The Studd family joke is that their veins run with brie instead of blood, so it's no great surprise that siblings Ellie and Sam Studd share the passion their father Will has for cheese.

Ellie and Sam spent childhood family holidays visiting artisan producers in Europe and snacking on rare mountain cheeses and cave-ripened blues. Back home in Australia, their school lunches often contained cheeses of the stinky variety and the siblings had to explain to their friends why their dad was known as the Roquefort Rebel.

Over the last decade, Ellie and Sam have travelled the world, working with celebrated mongers and makers, and learning to make, mature and sell cheese. They are members of the International Guilde des Fromagers and are ACS Certified Cheese Professionals. Ellie and Sam spend their time hand-picking artisan cheeses for the Selected by Will Studd range and are passionate about education, working closely with cheesemongers and chefs, running masterclasses, events (including your favourite food and wine festival) and contributing regular columns to food magazines, such as Delicious.

The pitch to the publisher was…
Ellie Studd: Cheeky cheese chats explaining why and what makes good cheese so good. First up, we teach you how to buy it, store it, create a banging cheeseboard, pair it, and seduce your guests with it. Then we skill you up on how to cook more than 70 ooey-gooey, fromage-filled meals from dawn to dusk. We also have you covered for sizzling cheese snacks at midnight. Particularly good if you have unexpected company.

We wanted to demystify the world of cheese and extricate it from any associated wank-factor. The book is designed for dipping in and out at your leisure. So when you’re feeling a little cheese-curious or obsessive, you can dive back in and pull out a nugget of information to wow your guests with, or something that will help you enjoy your cheese even more.

Sam Studd: To be honest, this was a manifestation of Ellie’s making. Once she had released the idea of a Studd Siblings book into the cosmos, we were contacted by a fantastic publisher and a week later they asked for a recipe book. We then spent the next two years working to create a book we were proud of. Enter our incomplete (but delicious) guide to cheese! It’s packed with practical information people need to level up their cheese game, from choosing it to cooking with it. We want cheese to be accessible and for people to be as excited by it as we are. The basic concept of this book is to demystify cheese and encourage people to get electrified by the craftmanship and fascinating history of this delicious nutrient source.

The main thing we learned writing it was…
Ellie: Writing a book has been one of the steepest learning curves of my life. I have learned just how much of a perfectionist I am, which is kind of hard for me to admit. But the upside of that is it showed me just how strong and determined I can be. Every time things became painfully hard, I came back to my mantra: ‘everything I need exists within me’. I also discovered that my brother and I are very different people, which can be difficult when co-authoring a book. I have continued to celebrate this difference, rather than judge it.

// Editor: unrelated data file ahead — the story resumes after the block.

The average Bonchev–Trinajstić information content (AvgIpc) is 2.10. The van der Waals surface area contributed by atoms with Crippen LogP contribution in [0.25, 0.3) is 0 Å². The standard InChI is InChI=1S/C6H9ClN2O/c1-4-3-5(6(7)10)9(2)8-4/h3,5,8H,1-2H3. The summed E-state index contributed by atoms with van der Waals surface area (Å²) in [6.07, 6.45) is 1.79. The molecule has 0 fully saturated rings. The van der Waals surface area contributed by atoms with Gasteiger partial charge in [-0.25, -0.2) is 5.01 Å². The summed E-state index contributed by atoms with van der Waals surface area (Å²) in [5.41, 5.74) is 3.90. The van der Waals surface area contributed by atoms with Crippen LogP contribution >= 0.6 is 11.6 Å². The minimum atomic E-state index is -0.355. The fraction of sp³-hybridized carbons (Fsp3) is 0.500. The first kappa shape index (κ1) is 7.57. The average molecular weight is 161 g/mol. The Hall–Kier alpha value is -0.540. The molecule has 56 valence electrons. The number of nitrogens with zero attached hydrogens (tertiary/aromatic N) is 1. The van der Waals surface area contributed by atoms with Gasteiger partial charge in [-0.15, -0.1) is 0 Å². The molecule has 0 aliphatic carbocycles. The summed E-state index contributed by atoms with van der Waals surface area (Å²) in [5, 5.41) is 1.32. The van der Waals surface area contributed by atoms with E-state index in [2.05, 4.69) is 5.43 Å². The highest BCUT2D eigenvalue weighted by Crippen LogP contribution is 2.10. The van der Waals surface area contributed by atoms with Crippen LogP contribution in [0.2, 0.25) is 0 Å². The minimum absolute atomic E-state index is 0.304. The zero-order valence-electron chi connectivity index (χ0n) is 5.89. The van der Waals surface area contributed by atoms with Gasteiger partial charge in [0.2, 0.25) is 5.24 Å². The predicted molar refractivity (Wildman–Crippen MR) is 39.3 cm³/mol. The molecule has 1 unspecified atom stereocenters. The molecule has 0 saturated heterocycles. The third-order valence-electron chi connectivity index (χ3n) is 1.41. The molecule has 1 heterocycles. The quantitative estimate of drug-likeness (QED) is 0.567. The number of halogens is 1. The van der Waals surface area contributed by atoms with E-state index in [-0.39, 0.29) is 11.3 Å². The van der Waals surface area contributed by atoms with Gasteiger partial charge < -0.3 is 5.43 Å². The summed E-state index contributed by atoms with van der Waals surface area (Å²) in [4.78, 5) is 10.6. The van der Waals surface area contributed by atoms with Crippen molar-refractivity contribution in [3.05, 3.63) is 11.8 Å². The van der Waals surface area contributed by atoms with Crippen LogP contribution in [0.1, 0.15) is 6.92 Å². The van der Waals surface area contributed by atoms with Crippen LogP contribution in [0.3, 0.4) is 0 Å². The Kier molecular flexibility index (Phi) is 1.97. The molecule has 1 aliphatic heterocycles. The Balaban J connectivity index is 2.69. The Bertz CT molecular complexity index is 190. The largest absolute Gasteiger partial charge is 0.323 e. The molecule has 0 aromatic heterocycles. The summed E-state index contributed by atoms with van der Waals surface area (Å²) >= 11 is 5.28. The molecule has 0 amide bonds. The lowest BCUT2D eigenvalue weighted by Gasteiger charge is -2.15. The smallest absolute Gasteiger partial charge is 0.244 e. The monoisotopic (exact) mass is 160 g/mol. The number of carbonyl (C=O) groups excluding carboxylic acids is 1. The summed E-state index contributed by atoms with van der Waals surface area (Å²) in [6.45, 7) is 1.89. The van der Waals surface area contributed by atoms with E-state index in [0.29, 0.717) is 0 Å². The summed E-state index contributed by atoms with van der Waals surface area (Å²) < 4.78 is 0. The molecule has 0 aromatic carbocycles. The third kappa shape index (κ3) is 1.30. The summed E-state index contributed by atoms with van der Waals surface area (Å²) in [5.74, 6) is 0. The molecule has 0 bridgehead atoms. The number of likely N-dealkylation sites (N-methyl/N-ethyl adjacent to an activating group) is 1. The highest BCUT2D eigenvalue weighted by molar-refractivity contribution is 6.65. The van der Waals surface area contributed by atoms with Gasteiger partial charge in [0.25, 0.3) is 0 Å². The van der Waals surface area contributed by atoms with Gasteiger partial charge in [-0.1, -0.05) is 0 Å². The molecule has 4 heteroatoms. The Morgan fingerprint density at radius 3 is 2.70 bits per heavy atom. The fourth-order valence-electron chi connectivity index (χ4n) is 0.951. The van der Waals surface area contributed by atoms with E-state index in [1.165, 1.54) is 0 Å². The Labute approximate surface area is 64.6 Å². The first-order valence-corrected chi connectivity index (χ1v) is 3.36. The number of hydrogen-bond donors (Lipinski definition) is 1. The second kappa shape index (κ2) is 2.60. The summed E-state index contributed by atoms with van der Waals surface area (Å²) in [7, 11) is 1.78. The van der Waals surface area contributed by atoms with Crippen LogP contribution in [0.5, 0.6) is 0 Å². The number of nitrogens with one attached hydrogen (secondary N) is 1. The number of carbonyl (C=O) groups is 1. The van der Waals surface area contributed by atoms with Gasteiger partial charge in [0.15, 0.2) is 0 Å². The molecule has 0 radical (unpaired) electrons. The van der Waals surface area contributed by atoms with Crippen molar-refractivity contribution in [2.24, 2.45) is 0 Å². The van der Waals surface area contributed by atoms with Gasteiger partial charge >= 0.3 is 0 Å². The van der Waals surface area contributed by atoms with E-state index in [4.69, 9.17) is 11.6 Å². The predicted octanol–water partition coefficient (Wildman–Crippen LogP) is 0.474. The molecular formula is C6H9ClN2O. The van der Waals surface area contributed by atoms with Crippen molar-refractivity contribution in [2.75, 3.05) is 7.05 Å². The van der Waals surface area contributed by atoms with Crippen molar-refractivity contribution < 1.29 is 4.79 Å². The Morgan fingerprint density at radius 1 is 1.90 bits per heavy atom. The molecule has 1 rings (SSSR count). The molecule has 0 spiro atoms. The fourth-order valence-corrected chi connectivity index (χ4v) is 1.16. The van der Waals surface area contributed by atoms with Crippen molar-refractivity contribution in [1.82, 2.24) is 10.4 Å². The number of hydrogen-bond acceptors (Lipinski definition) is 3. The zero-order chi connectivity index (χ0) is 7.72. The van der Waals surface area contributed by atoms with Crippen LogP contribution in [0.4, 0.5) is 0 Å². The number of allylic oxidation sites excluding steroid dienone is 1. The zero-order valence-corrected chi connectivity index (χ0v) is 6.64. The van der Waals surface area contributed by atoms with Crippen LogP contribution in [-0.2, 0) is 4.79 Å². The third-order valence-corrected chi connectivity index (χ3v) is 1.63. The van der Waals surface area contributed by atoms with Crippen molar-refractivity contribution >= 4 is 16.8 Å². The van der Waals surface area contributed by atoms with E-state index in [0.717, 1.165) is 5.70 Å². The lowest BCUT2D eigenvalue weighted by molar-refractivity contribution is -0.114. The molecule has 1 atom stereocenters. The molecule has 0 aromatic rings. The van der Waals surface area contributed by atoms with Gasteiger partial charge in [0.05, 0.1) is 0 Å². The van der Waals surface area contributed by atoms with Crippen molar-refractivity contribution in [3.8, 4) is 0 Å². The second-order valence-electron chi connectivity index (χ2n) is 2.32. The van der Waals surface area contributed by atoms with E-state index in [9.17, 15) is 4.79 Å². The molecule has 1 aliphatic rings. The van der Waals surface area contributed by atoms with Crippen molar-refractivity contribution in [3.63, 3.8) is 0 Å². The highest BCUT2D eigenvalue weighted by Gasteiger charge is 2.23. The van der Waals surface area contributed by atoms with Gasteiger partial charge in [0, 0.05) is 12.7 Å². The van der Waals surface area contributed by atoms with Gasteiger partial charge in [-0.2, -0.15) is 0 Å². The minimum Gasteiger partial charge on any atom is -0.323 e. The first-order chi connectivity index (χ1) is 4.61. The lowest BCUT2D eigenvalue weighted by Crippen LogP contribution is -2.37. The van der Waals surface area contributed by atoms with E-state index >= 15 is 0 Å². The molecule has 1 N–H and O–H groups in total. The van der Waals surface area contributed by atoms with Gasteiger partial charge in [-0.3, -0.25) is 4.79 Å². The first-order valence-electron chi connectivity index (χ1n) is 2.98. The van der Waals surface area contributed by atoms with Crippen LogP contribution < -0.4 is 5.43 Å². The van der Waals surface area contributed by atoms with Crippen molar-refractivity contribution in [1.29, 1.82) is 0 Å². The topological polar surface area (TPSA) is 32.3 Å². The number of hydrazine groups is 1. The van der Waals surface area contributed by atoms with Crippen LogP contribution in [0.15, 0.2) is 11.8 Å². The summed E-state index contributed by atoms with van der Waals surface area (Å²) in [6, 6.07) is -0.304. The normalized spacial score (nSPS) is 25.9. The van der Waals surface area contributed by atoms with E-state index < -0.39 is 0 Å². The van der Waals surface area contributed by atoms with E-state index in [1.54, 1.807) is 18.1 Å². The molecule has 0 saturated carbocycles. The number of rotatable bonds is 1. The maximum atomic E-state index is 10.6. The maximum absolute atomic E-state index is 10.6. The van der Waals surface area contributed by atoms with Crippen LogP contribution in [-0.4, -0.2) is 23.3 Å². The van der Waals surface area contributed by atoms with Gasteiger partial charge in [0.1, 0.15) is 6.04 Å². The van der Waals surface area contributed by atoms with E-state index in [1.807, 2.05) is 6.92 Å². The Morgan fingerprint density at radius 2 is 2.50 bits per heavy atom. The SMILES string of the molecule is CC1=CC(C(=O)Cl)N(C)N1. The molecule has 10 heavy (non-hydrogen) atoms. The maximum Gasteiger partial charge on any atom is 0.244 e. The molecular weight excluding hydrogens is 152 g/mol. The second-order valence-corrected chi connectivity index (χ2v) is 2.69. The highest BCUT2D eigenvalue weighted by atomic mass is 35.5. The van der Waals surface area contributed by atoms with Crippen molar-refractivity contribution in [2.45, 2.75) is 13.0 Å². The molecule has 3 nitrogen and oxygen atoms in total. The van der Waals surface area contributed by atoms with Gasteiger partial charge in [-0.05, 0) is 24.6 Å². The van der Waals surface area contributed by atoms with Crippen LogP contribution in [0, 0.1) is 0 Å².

Sam: That it’s not easy and it takes a lot of time. There is an infinite galaxy of information about cheese out there. We wanted to share it all, but soon discovered that wasn’t possible. To be honest, it also wasn’t going to be all that interesting to anyone other than ourselves. Ellie and I work differently. More is better in her eyes; she doesn’t want to leave anything out. Whereas I like to keep things more direct. It’s been a journey, but we’ve come out stronger. What is interesting is that we both carry a lot of assumed knowledge, so taking a step back, cutting back the fat and breaking it down into digestible information has been a good lesson.

If you take one thing from this book, it should be…
Ellie: Good cheese is expensive, but less than a bottle of wine.

When it comes to cheese, the most common complaint we hear from people is that it’s expensive. It reminds me that it’s our role to educate people about why good cheese is, actually, probably too cheap.

It’s a long journey from the milk in an animal’s udder to that cheese on your plate. It can sometimes take years. It begins with pasture, soil and the animals’ welfare, and carries through to the farmer who milks the animals twice a day, 365 days a year and who then makes cheese all day. So much depends on the skill and mood of the cheesemaker and how carefully the cheese is cared for, flipped, salted and transported – each step is integral to the quality of the cheese.

We don’t want to live in world where we have five bries available from the supermarket that all taste the same – none with any discernible depth or character. So this idea of good cheese costing less than a bottle of wine sums it all up. Hopefully, our book changes the lens of the cheese-buying person and they can understand and appreciate the ‘why’ behind choosing a good $25 cheese for their next dinner party.

Sam: That cheese is fascinating. I reckon it deserves more attention. It has played such an important part in the history of human civilisation. Every cheese has a story and tells you a lot about the culture that is comes from. Everyone loves to eat it, but a lot of people don’t seem to know much about it. This book is like Pandora’s box of cheese. After cracking it open, your consciousness will be unlocked to the infinite and fascinating world of cheese. A gentle warning: there’s no going back.